Measurement of the respiration of Nucula nitidosa and N. nucleus determined that N. nucleus had a respiration rate approximately a third greater than that of N. nitidosa, 215·28 and 135·64 μl O2 gdfw−1 h−1, respectively. This was calculated to be equivalent to a metabolic rate of 0·648 J individual−1 24 h−1 for N. nitidosa and 1·752 J individual−1 24 h−1 for N. nucleus. Estimation of the production of N. nucleus, from its respiration rate, revealed that for comparable populations, N. nucleus was approximately a third more productive than N. nitidosa, 30 kJ g dry flesh weight (dfw)−1 m−2 y−1 as opposed to 20 kJ gdfw−1 m−2 y−1. Examination of the Kleiber's constant (β) obtained for each species, demonstrated that for N. nitidosa β fell in the range 0·75–1 and that for N. nucleus β fell in the range 1–1·25. This suggests, in combination with other data, that N. nucleus adopts an ‘exploitative’ functional strategy as opposed to N. nitidosa, which can be regarded as adopting a ‘conservationist’ functional strategy.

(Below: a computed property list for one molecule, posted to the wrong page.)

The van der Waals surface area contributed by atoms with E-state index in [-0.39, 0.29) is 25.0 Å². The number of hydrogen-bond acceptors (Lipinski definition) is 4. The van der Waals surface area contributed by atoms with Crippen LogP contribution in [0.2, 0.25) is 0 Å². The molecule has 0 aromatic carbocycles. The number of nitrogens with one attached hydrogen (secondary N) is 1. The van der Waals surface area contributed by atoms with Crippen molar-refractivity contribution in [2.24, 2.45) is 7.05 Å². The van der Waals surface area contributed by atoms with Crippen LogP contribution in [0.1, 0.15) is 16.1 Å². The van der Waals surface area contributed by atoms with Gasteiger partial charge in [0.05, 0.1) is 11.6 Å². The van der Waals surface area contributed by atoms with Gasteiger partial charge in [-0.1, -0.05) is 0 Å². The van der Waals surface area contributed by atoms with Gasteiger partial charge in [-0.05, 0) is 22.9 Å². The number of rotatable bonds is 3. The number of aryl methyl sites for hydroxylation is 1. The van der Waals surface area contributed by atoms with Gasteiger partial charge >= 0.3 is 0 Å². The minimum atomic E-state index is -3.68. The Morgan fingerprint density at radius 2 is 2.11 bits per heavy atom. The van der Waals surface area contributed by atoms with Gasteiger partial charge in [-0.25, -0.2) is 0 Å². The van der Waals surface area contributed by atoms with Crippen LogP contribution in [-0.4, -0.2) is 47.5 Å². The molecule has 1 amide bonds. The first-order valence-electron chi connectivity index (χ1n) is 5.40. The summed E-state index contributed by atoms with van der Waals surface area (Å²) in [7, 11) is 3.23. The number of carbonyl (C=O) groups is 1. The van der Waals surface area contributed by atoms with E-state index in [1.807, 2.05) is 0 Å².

Observations on the hypoxic tolerance of both N. nitidosa and N. nucleus revealed that N. nucleus had a hypoxic tolerance about twice that of N. nucleus. The mean survival time±standard error for N. nitidosa was 3·53±0·18 d in contrast to 7·72±0·21 d for N. nitidosa. The hypoxic tolerance of either species was not related to body size and was independent of any possible effects of starvation. These results are discussed with reference to their potential effects to determine the distribution of N. nitidosa and N. nucleus.